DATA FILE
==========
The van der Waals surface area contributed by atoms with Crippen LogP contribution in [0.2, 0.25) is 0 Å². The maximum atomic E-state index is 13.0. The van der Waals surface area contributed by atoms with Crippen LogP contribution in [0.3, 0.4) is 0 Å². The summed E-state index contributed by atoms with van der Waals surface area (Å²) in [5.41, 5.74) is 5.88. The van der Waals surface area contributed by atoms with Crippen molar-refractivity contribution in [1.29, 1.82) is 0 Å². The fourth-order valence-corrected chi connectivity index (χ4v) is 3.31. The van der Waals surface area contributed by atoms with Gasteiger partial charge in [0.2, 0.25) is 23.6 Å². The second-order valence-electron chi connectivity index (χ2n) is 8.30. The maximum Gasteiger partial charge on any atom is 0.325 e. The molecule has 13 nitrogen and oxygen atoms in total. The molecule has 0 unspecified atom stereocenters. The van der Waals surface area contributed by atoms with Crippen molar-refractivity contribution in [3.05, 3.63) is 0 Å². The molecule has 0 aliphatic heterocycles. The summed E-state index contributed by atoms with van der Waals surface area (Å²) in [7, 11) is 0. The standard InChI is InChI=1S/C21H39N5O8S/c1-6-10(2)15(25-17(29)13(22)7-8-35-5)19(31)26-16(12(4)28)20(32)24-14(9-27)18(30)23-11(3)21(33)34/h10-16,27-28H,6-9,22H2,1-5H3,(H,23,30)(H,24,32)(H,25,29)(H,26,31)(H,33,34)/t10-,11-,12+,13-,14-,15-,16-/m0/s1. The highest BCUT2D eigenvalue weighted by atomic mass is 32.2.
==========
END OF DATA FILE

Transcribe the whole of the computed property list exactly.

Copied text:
The van der Waals surface area contributed by atoms with Crippen LogP contribution in [0.2, 0.25) is 0 Å². The maximum atomic E-state index is 13.0. The van der Waals surface area contributed by atoms with Crippen LogP contribution in [0.3, 0.4) is 0 Å². The summed E-state index contributed by atoms with van der Waals surface area (Å²) in [5.41, 5.74) is 5.88. The van der Waals surface area contributed by atoms with Crippen molar-refractivity contribution in [1.29, 1.82) is 0 Å². The fourth-order valence-corrected chi connectivity index (χ4v) is 3.31. The van der Waals surface area contributed by atoms with Gasteiger partial charge in [0.2, 0.25) is 23.6 Å². The second-order valence-electron chi connectivity index (χ2n) is 8.30. The maximum Gasteiger partial charge on any atom is 0.325 e. The molecule has 13 nitrogen and oxygen atoms in total. The molecule has 0 unspecified atom stereocenters. The van der Waals surface area contributed by atoms with Crippen molar-refractivity contribution in [3.05, 3.63) is 0 Å². The molecule has 0 aliphatic heterocycles. The summed E-state index contributed by atoms with van der Waals surface area (Å²) in [7, 11) is 0. The standard InChI is InChI=1S/C21H39N5O8S/c1-6-10(2)15(25-17(29)13(22)7-8-35-5)19(31)26-16(12(4)28)20(32)24-14(9-27)18(30)23-11(3)21(33)34/h10-16,27-28H,6-9,22H2,1-5H3,(H,23,30)(H,24,32)(H,25,29)(H,26,31)(H,33,34)/t10-,11-,12+,13-,14-,15-,16-/m0/s1. The highest BCUT2D eigenvalue weighted by atomic mass is 32.2.